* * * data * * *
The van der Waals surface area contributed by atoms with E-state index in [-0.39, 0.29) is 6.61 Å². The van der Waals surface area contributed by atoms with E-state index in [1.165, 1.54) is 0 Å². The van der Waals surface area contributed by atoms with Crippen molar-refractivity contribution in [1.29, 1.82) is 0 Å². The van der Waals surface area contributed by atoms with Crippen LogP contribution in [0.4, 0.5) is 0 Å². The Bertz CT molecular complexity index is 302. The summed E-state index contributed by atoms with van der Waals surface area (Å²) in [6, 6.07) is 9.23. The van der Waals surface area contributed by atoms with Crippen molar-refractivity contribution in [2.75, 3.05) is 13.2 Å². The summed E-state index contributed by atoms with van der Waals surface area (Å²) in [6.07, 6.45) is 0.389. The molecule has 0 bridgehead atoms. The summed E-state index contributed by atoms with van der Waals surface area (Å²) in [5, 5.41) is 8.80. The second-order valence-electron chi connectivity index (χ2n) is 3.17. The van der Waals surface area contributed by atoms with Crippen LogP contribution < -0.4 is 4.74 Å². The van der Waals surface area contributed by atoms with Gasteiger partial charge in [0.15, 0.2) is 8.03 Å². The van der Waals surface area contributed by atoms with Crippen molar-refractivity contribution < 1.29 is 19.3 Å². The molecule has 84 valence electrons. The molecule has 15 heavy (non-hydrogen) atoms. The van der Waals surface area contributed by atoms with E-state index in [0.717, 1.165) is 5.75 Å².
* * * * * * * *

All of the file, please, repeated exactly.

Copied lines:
The van der Waals surface area contributed by atoms with E-state index in [-0.39, 0.29) is 6.61 Å². The van der Waals surface area contributed by atoms with E-state index in [1.165, 1.54) is 0 Å². The van der Waals surface area contributed by atoms with Crippen molar-refractivity contribution in [1.29, 1.82) is 0 Å². The van der Waals surface area contributed by atoms with Crippen LogP contribution in [0.4, 0.5) is 0 Å². The Bertz CT molecular complexity index is 302. The summed E-state index contributed by atoms with van der Waals surface area (Å²) in [6, 6.07) is 9.23. The van der Waals surface area contributed by atoms with Crippen molar-refractivity contribution in [2.75, 3.05) is 13.2 Å². The summed E-state index contributed by atoms with van der Waals surface area (Å²) in [6.07, 6.45) is 0.389. The molecule has 0 bridgehead atoms. The summed E-state index contributed by atoms with van der Waals surface area (Å²) in [5, 5.41) is 8.80. The second-order valence-electron chi connectivity index (χ2n) is 3.17. The van der Waals surface area contributed by atoms with Crippen LogP contribution < -0.4 is 4.74 Å². The van der Waals surface area contributed by atoms with Gasteiger partial charge in [0.15, 0.2) is 8.03 Å². The van der Waals surface area contributed by atoms with Crippen molar-refractivity contribution < 1.29 is 19.3 Å². The molecule has 84 valence electrons. The molecule has 15 heavy (non-hydrogen) atoms. The van der Waals surface area contributed by atoms with E-state index in [0.717, 1.165) is 5.75 Å².